Scattered along the north-western coastline of the Italian Riviera are five ancient fishing villages whose colorfully painted cottages are built right up to the cliffs’ edge, melding with the rugged cliffs and steep hillsides to form a staggeringly picturesque landscape. Cinque Terre (cheengkwe terre, dusting off the cobwebs of Rachel’s Italian diction courses…), literally meaning “five lands,” is a series of five towns linked by trails making it a hiker’s paradise.
The villages, Riomaggiore, Manarola, Corniglia, Vernazza, and Monterosso al Mare, each have a unique character, but they are all surrounded by steep terraced vineyards that produce a rare white wine. The seaside vineyards boast a long history of tradition and excellence dating back to antiquity. The towns as well as the surrounding national park have been declared a UNESCO World Heritage Site. After a little research and a promising Airbnb listing, we chose the beautiful Manarola as our homebase for our weekend getaway.
The road to Cinque Terre was straight forward enough, but by now everyone should be well apprised that things with us rarely go as planned (despite our best efforts). We actually made it the whole way to the gates of Manarola only to learn that no cars are allowed beyond that point, which would have been fine except that the only tourist parking lot (aka the smallest parking lot known to man) was completely full. We drove up and down the windy mountain road a few times in hopes of finding somewhere, anywhere, to leave our much maligned car for the weekend. As we circled back down to the parking lot, our prayers were answered; someone was leaving and we were first in line for their spot. The parking space was very small, but the only benefit to our damnable Fiat contraption was that it was also very tiny. Windows down, slowly inching forward, we suddenly heard a loud gush of air and our hearts sank; we were so close.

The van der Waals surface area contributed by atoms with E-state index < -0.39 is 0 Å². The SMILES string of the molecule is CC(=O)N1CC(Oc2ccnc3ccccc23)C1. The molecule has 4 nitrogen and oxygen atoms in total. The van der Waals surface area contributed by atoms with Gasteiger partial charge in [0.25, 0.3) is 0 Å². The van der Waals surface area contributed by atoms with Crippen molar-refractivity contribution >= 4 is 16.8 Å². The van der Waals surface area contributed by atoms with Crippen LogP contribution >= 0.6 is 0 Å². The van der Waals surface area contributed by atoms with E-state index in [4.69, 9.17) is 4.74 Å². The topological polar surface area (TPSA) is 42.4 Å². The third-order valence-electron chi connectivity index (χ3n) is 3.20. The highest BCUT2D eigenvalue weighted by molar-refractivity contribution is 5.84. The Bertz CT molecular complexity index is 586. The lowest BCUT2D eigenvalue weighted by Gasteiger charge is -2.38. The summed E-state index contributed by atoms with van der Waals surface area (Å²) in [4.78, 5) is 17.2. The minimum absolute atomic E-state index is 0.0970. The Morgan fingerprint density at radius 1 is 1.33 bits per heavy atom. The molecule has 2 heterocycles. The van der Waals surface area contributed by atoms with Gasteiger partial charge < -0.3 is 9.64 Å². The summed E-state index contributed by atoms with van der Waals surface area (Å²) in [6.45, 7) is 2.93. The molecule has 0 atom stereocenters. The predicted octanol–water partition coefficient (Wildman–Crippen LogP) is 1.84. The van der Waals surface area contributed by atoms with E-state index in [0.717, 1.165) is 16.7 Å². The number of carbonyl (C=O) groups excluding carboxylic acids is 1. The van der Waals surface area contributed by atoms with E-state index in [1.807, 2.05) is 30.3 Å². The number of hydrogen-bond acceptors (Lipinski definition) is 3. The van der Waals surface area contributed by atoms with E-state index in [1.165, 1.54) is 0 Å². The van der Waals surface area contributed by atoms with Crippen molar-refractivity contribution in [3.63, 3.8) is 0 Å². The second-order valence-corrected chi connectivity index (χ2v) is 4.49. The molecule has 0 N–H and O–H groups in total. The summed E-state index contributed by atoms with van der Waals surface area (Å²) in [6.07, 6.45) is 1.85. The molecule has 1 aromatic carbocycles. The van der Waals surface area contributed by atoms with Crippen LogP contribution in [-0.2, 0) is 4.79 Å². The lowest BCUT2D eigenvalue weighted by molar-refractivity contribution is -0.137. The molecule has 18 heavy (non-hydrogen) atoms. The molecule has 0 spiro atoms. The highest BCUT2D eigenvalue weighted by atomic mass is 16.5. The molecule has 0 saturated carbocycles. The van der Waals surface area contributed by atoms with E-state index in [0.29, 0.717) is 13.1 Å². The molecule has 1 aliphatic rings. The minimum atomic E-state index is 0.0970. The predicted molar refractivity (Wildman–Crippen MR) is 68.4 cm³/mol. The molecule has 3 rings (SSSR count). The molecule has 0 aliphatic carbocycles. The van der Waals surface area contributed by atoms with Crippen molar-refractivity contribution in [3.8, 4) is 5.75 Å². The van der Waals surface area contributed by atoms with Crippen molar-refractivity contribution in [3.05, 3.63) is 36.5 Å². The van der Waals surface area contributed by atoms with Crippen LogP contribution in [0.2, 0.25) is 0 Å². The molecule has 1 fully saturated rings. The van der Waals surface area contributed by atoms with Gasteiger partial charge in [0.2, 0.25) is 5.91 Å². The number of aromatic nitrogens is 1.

Our suspicions were soon confirmed as we contemplated our sad little flat tire in horror. As we were discussing the best course of action, a couple of passersby, who had also heard the air escape our tire, were bearing witness to our (not so subtle) distress. One of them stopped and, in an act of selfless heroism, immediately offered his assistance. As the sun was beating down in the late hours of the afternoon, this sweet man, Heybet, slaved over our pitiful tire. By the time the tire had been changed, we had learned that he was Kurdish, but living in Italy for a fellowship. He expressed that he was a little apprehensive approaching Americans because of our country’s recent discriminatory and political actions, and this, more than any of the day’s events, made us feel upset and ashamed to be associated with such intolerant attitudes. It’s people like Heybet that restore our faith in humanity.
We strolled down the hill (luggage in tow) into the painted village, swapped contact info, and went in search of our Airbnb. After some aimless wandering (Google Maps is futile when it comes to ancient alleyways, who woulda thunk it), popping in a few shops for directions, and a steep pathway up the hill, we arrived at our lodgings for the weekend. The apartment exceeded our expectations, and offered a stunning view of the village and cerulean blue of the mediterranean. We unwound in the garden overlooking the same view with some bubbly as the sun set, and we found ourselves dreaming of opening a hotel and vineyard to live out our “Mamma Mia” fantasies (if you think we’re not totally serious, joke’s on you). Rachel is still hoping to be whisked away by a young Bill Anderson (aka Josh Dylan) on a magnificent sailboat…